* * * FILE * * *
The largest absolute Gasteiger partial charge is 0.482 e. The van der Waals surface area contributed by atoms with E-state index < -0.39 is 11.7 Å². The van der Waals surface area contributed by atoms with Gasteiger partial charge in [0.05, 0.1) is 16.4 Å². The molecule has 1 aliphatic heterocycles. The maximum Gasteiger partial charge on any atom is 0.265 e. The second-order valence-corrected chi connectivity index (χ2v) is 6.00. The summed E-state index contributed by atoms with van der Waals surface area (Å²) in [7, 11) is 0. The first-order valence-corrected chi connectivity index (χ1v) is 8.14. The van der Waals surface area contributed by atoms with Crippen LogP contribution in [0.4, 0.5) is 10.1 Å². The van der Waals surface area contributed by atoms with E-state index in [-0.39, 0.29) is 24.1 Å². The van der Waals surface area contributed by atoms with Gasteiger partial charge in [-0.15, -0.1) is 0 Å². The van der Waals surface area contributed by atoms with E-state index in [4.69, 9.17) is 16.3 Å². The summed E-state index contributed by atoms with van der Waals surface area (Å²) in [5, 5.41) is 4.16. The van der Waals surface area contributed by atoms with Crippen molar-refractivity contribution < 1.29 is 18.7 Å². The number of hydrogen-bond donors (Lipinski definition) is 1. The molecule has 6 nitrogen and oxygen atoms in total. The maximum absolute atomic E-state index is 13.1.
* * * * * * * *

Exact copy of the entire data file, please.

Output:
The largest absolute Gasteiger partial charge is 0.482 e. The van der Waals surface area contributed by atoms with E-state index < -0.39 is 11.7 Å². The van der Waals surface area contributed by atoms with Gasteiger partial charge in [0.05, 0.1) is 16.4 Å². The molecule has 1 aliphatic heterocycles. The maximum Gasteiger partial charge on any atom is 0.265 e. The second-order valence-corrected chi connectivity index (χ2v) is 6.00. The summed E-state index contributed by atoms with van der Waals surface area (Å²) in [7, 11) is 0. The first-order valence-corrected chi connectivity index (χ1v) is 8.14. The van der Waals surface area contributed by atoms with Crippen LogP contribution in [0.4, 0.5) is 10.1 Å². The van der Waals surface area contributed by atoms with E-state index in [-0.39, 0.29) is 24.1 Å². The van der Waals surface area contributed by atoms with Gasteiger partial charge in [-0.15, -0.1) is 0 Å². The van der Waals surface area contributed by atoms with E-state index in [4.69, 9.17) is 16.3 Å². The summed E-state index contributed by atoms with van der Waals surface area (Å²) in [5, 5.41) is 4.16. The van der Waals surface area contributed by atoms with Crippen molar-refractivity contribution < 1.29 is 18.7 Å². The number of hydrogen-bond donors (Lipinski definition) is 1. The molecule has 6 nitrogen and oxygen atoms in total. The maximum absolute atomic E-state index is 13.1.